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Published by: Pearltrees2 on Feb 25, 2011
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Democracy Building in LatinAmerica and the Caribbean:Can the European UnionContribute?
Gustavo Emmerich, Professor of Political Science,Universidad Autónoma Metropolitana, Iztapalapa Campus, Mexico City 
Democracy Building in Latin America and the Caribbean: Can the European Union Contribute?© International Institute or Democracy and Electoral Assistance 2009International IDEA publications are independent o specifc national or political interests. Views expressed in thispublication do not necessarily represent the views o International IDEA, its Board or its Council members.Applications or permission to reproduce or translate all or any part o this publication should be made to:International IDEASE -103 34 StockholmSwedenLayout by: Bulls Graphics
In 2009, all the Latin American and Caribbean (LAC) countries with the exception o Cuba have democratically elected governments as well as reasonable levels o civil andpolitical liberties. Teir governments are actively engaged, with varying but usually modest degrees o success, in promoting economic development, providing socialwelare and reducing poverty. Multilateral regional institutions also have a strongcommitment to democracy. However, democracy is still weak in many Latin Americannations. Tis paper examines how European Union (EU) democracy promotionactivities are perceived by LAC peoples and governments; how the EU could help toimprove democracy in a region that, in spite o its many problems, is already mostly democratic; and on which sectors and countries the EU should ocus its eorts.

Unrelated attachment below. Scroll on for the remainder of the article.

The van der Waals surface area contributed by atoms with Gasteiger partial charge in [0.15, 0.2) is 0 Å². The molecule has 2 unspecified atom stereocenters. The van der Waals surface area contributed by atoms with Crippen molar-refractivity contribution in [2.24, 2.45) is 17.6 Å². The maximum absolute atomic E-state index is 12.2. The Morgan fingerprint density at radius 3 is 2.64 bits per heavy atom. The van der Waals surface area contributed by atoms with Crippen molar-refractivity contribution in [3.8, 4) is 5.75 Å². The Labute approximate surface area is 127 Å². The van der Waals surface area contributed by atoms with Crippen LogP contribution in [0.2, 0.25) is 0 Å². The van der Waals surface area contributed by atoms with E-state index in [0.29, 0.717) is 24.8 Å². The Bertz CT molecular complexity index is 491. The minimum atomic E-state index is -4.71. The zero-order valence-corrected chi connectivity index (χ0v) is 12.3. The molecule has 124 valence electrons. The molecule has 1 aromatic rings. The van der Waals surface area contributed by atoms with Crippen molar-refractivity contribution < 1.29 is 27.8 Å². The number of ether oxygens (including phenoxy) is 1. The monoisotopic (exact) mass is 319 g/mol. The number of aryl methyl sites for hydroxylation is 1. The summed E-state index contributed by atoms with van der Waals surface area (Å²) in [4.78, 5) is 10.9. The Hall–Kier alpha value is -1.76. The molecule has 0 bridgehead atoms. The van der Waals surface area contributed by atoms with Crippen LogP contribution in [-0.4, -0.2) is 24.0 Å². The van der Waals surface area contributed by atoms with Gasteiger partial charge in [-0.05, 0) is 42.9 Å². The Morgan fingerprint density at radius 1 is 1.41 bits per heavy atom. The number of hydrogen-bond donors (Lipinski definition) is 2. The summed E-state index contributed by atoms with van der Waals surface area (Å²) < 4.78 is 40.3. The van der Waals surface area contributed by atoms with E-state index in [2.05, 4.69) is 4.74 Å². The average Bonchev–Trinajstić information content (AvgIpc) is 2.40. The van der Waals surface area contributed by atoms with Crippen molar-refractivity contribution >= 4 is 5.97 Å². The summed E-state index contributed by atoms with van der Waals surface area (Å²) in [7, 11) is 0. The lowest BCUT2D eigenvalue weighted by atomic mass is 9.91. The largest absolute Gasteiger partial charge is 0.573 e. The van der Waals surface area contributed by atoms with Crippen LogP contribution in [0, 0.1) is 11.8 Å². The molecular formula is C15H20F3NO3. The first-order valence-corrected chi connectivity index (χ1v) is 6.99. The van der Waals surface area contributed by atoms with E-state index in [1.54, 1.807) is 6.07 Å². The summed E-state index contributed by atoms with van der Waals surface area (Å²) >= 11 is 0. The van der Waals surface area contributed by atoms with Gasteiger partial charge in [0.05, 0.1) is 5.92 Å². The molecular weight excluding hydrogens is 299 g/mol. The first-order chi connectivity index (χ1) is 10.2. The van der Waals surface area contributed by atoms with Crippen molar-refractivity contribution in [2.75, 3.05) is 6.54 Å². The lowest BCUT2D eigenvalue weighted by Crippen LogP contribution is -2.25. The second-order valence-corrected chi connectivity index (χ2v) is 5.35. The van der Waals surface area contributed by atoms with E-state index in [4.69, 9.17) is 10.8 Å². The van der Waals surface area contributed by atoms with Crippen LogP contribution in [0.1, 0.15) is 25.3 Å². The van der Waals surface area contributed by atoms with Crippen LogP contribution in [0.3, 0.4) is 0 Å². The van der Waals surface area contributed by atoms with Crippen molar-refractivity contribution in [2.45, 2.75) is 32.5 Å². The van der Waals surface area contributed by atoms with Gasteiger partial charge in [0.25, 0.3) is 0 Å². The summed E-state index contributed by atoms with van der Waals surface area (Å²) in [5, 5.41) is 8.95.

Summary o Recommendations
At the region-to-region level, the EU could work with the Organization o AmericanStates (OAS), the oldest and most consolidated multilateral Pan-American organizationwhich is ocially devoted to democracy promotion. However, at the country-to-country level, the LAC-EU Strategic Partnership could become a wider orum ordiscussing and implementing democracy promotion. On issues relevant mainly tothe Latin American countries, it might be convenient or the EU to make use o itsinstitutionalized dialogue with the Rio Group. Given the wide array o existing policy instruments at the disposal o the EU, the best option could be to make coordinated useo these or democracy promotion.Since the Caribbean countries are nowadays doing quite well in democratic terms,a reasonable option would be to ocus primarily on the Latin American countries.Countries with high levels o domestic political conict would benet rom eortsto mediate in those conicts, as well as rom electoral observation as a means o guaranteeing ree and air elections. Other countries could benet rom aid to: draw uptheir voters’ registration and identication systems; strengthen their legislative branchesand electoral bodies; pass and enorce transparency legislation; implement career civil
Democracy Buildingin Latin Americaand the Caribbean:Can the EuropeanUnion Contribute?

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